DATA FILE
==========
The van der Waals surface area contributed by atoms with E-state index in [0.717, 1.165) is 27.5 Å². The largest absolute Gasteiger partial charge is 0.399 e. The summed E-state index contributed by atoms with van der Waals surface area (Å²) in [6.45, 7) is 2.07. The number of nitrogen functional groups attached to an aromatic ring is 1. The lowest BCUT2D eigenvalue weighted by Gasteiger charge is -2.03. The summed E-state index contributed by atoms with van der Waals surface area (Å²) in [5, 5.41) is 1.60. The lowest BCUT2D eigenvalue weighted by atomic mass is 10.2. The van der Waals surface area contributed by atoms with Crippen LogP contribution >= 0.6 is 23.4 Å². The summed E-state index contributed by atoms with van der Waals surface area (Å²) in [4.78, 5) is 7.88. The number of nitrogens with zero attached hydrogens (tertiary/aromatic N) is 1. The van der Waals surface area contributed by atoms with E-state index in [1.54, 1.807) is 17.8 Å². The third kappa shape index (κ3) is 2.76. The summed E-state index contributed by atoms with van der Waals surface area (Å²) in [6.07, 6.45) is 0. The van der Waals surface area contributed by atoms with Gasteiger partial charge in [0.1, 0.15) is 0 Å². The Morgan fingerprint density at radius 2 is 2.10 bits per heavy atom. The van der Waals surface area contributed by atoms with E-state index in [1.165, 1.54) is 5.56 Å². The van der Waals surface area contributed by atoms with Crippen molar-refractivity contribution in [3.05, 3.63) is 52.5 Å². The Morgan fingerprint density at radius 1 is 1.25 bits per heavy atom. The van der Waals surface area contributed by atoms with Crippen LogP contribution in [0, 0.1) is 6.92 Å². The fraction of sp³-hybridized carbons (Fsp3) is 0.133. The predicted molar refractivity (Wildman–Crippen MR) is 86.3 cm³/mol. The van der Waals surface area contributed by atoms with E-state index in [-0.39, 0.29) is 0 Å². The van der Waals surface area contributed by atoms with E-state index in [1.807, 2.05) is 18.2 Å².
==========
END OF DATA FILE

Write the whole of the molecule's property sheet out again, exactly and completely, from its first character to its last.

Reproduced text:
The van der Waals surface area contributed by atoms with E-state index in [0.717, 1.165) is 27.5 Å². The largest absolute Gasteiger partial charge is 0.399 e. The summed E-state index contributed by atoms with van der Waals surface area (Å²) in [6.45, 7) is 2.07. The number of nitrogen functional groups attached to an aromatic ring is 1. The lowest BCUT2D eigenvalue weighted by Gasteiger charge is -2.03. The summed E-state index contributed by atoms with van der Waals surface area (Å²) in [5, 5.41) is 1.60. The lowest BCUT2D eigenvalue weighted by atomic mass is 10.2. The van der Waals surface area contributed by atoms with Crippen LogP contribution >= 0.6 is 23.4 Å². The summed E-state index contributed by atoms with van der Waals surface area (Å²) in [4.78, 5) is 7.88. The number of nitrogens with zero attached hydrogens (tertiary/aromatic N) is 1. The van der Waals surface area contributed by atoms with E-state index in [1.54, 1.807) is 17.8 Å². The third kappa shape index (κ3) is 2.76. The summed E-state index contributed by atoms with van der Waals surface area (Å²) in [6.07, 6.45) is 0. The van der Waals surface area contributed by atoms with Gasteiger partial charge in [0.1, 0.15) is 0 Å². The Morgan fingerprint density at radius 2 is 2.10 bits per heavy atom. The van der Waals surface area contributed by atoms with E-state index in [1.165, 1.54) is 5.56 Å². The van der Waals surface area contributed by atoms with Crippen molar-refractivity contribution in [3.05, 3.63) is 52.5 Å². The Morgan fingerprint density at radius 1 is 1.25 bits per heavy atom. The van der Waals surface area contributed by atoms with Crippen LogP contribution in [0, 0.1) is 6.92 Å². The fraction of sp³-hybridized carbons (Fsp3) is 0.133. The predicted molar refractivity (Wildman–Crippen MR) is 86.3 cm³/mol. The van der Waals surface area contributed by atoms with E-state index in [-0.39, 0.29) is 0 Å². The van der Waals surface area contributed by atoms with E-state index in [1.807, 2.05) is 18.2 Å².